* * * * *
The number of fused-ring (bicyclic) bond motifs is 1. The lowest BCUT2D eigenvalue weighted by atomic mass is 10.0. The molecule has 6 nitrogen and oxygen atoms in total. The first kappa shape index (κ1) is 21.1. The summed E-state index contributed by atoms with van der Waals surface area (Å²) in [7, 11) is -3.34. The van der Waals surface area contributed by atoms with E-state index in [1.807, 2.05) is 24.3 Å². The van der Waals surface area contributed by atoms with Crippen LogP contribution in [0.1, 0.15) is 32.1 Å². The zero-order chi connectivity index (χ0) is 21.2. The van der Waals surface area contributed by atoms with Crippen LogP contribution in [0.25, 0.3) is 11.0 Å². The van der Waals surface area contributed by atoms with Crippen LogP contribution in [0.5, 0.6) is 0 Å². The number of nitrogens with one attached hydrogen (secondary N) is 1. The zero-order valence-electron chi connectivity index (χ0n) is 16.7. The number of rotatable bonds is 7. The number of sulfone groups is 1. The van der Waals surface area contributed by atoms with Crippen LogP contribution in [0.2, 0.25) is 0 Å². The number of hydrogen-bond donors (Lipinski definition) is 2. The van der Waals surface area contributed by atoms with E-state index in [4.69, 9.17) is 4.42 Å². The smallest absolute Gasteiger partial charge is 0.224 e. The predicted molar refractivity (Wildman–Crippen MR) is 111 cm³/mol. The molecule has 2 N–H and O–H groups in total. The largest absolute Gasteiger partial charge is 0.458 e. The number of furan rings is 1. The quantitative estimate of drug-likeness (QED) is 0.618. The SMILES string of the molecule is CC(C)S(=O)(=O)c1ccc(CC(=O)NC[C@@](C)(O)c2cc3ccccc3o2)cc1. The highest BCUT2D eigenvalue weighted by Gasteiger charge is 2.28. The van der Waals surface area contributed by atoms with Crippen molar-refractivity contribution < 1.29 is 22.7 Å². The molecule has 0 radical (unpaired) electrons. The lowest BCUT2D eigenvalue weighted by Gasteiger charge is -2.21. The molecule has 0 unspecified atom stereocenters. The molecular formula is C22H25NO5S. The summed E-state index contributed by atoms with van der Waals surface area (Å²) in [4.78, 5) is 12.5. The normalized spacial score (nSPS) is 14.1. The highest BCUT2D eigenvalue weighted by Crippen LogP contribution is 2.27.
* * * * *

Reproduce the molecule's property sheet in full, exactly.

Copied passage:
The number of fused-ring (bicyclic) bond motifs is 1. The lowest BCUT2D eigenvalue weighted by atomic mass is 10.0. The molecule has 6 nitrogen and oxygen atoms in total. The first kappa shape index (κ1) is 21.1. The summed E-state index contributed by atoms with van der Waals surface area (Å²) in [7, 11) is -3.34. The van der Waals surface area contributed by atoms with E-state index in [1.807, 2.05) is 24.3 Å². The van der Waals surface area contributed by atoms with Crippen LogP contribution in [0.1, 0.15) is 32.1 Å². The zero-order chi connectivity index (χ0) is 21.2. The van der Waals surface area contributed by atoms with Crippen LogP contribution in [0.25, 0.3) is 11.0 Å². The van der Waals surface area contributed by atoms with Crippen LogP contribution in [0.5, 0.6) is 0 Å². The number of nitrogens with one attached hydrogen (secondary N) is 1. The zero-order valence-electron chi connectivity index (χ0n) is 16.7. The number of rotatable bonds is 7. The number of sulfone groups is 1. The van der Waals surface area contributed by atoms with Crippen LogP contribution in [0.2, 0.25) is 0 Å². The number of hydrogen-bond donors (Lipinski definition) is 2. The van der Waals surface area contributed by atoms with E-state index in [4.69, 9.17) is 4.42 Å². The smallest absolute Gasteiger partial charge is 0.224 e. The predicted molar refractivity (Wildman–Crippen MR) is 111 cm³/mol. The molecule has 2 N–H and O–H groups in total. The largest absolute Gasteiger partial charge is 0.458 e. The number of furan rings is 1. The quantitative estimate of drug-likeness (QED) is 0.618. The SMILES string of the molecule is CC(C)S(=O)(=O)c1ccc(CC(=O)NC[C@@](C)(O)c2cc3ccccc3o2)cc1. The highest BCUT2D eigenvalue weighted by Gasteiger charge is 2.28. The van der Waals surface area contributed by atoms with Crippen molar-refractivity contribution < 1.29 is 22.7 Å². The molecule has 0 radical (unpaired) electrons. The lowest BCUT2D eigenvalue weighted by Gasteiger charge is -2.21. The molecule has 0 unspecified atom stereocenters. The molecular formula is C22H25NO5S. The summed E-state index contributed by atoms with van der Waals surface area (Å²) in [4.78, 5) is 12.5. The normalized spacial score (nSPS) is 14.1. The highest BCUT2D eigenvalue weighted by Crippen LogP contribution is 2.27.